In the final two years of her life, she intensified her attacks on her husband's only surviving niece, Agrippina the Younger, Agrippina's young son Lucius Domitius Ahenobarbus. The public sympathized with Agrippina, who had twice been exiled and was the only surviving daughter of Germanicus after Messalina won the execution of Julia Livia. Agrippina was implicated in the alleged crimes of Statilius Taurus, whom it was alleged she directed to partake in "magical and superstitious practices". Taurus committed suicide, according to Tacitus, Messalina was only prevented from further persecuting Agrippina because she was distracted by her new lover, Gaius Silius. According to Suetonius, Messalina realized early on that the young Nero could be a potential rival to her own son, three years younger, he repeated a tale that Messalina sent several assassins into Nero's bedchamber to murder him, but they were frightened off by what they thought was a snake slithering out from under his bed. In the Secular Games of 48, Nero won greater applause from the crowd than did Messalina's own son Britannicus, something which scholars have speculated led Messalina to plot against Nero and his mother once and for all.
Two prominent senators, Appius Silanus and Valerius Asiaticus met their death on the instigat
Rievaulx Abbey ree-VOH was a Cistercian abbey in Rievaulx, situated near Helmsley in the North York Moors National Park, North Yorkshire, England. It was one of the great abbeys in England until it was seized under Henry VIII of England in 1538 during the dissolution of the monasteries; the striking ruins of its main buildings are a tourist attraction and maintained by English Heritage. Rievaulx Abbey was the first Cistercian monastery in the north of England, founded in 1132 by twelve monks from Clairvaux Abbey, its remote location was well suited to the order's ideal of a strict life of prayer and self-sufficiency with little contact with the outside world. The abbey's patron, Walter Espec founded another Cistercian community, that of Wardon Abbey in Bedfordshire, on unprofitable wasteland on one of his inherited estates. William I, the first abbot of Rievaulx, started construction in the 1130s; the second abbot, Saint Aelred of Rievaulx, expanded the buildings and otherwise consolidated the existence of what with time became one of the great Cistercian abbeys of Yorkshire, second only to Fountains Abbey in fame.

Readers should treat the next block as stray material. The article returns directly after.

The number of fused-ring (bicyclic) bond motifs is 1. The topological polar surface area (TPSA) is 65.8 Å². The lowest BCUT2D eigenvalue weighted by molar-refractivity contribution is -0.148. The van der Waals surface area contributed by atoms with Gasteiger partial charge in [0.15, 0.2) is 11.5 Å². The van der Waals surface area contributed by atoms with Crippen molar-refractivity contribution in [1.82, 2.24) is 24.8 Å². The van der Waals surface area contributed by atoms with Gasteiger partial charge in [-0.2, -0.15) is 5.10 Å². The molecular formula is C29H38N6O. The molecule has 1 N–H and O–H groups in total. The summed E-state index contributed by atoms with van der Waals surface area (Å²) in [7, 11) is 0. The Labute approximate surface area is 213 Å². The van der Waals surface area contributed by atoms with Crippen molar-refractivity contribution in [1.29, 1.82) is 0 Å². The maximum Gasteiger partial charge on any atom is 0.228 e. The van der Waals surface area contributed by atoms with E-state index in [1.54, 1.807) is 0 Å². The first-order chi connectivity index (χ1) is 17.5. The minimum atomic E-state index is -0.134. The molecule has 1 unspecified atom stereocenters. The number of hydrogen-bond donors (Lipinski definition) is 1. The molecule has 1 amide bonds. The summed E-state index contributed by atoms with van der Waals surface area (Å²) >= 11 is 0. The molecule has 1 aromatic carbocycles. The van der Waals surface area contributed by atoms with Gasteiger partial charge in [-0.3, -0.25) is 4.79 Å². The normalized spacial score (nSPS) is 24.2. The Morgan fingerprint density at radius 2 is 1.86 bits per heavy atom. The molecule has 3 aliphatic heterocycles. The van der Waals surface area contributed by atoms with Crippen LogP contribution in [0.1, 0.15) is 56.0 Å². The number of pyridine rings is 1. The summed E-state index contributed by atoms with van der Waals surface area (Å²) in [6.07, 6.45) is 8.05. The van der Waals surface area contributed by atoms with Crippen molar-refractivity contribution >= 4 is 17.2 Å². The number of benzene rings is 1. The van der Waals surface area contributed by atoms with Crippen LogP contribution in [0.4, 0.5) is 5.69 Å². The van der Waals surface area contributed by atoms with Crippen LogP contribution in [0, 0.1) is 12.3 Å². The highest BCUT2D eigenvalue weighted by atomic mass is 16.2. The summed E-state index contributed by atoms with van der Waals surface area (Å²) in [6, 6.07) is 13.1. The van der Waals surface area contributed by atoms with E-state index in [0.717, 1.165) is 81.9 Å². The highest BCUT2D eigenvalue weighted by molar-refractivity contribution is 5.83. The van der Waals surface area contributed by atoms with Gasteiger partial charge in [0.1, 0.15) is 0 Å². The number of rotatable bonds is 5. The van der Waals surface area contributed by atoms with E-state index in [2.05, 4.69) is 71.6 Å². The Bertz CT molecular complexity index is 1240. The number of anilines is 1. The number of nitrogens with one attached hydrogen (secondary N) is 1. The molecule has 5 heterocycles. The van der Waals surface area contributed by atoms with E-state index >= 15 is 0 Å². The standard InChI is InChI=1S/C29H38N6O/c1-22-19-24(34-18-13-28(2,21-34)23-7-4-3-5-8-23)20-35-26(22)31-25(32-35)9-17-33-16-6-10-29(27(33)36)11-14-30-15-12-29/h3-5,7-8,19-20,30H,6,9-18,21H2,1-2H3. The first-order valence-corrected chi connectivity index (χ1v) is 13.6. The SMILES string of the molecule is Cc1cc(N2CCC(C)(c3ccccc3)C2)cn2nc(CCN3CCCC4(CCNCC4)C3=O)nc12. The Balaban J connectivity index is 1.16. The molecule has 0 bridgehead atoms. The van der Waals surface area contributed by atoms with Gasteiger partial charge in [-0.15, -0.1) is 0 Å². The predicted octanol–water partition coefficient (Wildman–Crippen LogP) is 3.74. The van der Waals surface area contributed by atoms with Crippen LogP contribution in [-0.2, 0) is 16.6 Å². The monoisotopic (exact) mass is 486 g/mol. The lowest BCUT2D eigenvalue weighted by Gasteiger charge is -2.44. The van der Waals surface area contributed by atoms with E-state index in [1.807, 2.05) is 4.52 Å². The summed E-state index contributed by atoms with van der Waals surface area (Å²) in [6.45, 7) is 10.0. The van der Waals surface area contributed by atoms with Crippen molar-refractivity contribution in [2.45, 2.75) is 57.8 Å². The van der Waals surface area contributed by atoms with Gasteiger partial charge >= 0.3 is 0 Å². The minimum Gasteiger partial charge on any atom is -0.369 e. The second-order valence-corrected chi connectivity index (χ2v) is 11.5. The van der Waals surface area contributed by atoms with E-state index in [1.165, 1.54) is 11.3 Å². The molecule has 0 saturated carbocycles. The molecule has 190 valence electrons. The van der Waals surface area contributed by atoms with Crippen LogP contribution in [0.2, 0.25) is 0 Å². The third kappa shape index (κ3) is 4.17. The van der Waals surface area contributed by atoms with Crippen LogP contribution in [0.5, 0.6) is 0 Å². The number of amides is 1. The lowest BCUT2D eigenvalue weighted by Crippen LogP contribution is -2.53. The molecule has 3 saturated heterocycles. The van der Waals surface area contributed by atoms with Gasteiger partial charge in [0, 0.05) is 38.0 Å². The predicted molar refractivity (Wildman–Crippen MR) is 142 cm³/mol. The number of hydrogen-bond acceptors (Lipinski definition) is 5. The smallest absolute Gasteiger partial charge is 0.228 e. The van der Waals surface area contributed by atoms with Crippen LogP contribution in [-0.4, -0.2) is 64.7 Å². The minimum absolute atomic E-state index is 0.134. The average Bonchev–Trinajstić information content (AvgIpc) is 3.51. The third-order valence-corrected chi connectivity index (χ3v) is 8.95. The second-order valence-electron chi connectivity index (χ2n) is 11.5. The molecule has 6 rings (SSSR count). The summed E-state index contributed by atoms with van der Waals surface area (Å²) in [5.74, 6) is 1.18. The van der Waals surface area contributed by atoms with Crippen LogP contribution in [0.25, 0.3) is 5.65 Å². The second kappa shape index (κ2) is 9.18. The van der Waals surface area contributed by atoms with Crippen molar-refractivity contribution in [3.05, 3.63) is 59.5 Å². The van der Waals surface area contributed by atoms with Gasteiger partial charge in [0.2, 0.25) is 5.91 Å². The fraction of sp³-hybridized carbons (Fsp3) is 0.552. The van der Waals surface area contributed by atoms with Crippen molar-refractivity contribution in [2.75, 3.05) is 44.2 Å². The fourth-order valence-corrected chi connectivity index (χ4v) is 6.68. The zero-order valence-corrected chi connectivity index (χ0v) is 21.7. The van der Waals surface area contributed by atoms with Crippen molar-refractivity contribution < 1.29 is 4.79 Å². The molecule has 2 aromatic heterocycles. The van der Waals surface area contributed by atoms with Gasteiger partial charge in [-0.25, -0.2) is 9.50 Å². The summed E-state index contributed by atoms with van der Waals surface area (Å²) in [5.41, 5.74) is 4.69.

Under Aelred, the abbey is said to have grown to 500 lay brothers. By the end of his tenure, Rievaulx had five daughter-houses in Scotland; the abbey lies in a wooded dale by the River Rye, sheltered by hills. The monks diverted part of the river several yards to the west in order to have enough flat land to build on, they altered the river's course twice more during the 12th century. The old course is visible in the abbey's grounds; this is an illustration of the technical ingenuity of the monks, who over time built up a profitable business mining lead and iron, rearing sheep and selling wool to buyers from all over Europe. Rievaulx Abbey became one of the greatest and wealthiest in England, with 140 monks and many more lay brothers, it received grants of land totalling 6,000 acres and established daughter houses in England and Scotland. By the end of the 13th century the abbey had incurred debts on its building projects and lost revenue due to an epidemic of sheep scab; the ill fortune was compounded by raiders from Scotland in the early 14th century.
The great reduction in population caused by the Black Death in the mid-14th century made it difficult to recruit new lay brothers for manual labour. As a result, the abbey was forced to lease much of its land. By 1381 there were only fourteen choir monks, three lay brothers and the abbot left at Rievaulx, some buildings were reduced in size. By the 15th century the Cistercian practices of strict observance according to the Rule of Saint Benedict had been abandoned in favour of a more comfortable lifestyle; the monks were permitted to eat meat, more private living accommodation was created for them, the abbot had a substantial private household in what had once been the infirmary. At the time of its dissolution in 1538, the abbey was said to consist of 72 buildings occupied by the abbot and 21 monks, with 102 lay employees, an income of £351 a year; the abbey owned a prototype blast furnace at Laskill, producing cast iron as efficiently as a modern blast furnace. As was standard procedure, the confiscated monastic buildings were rendered uninhabitable and stripped of valuables such as lead.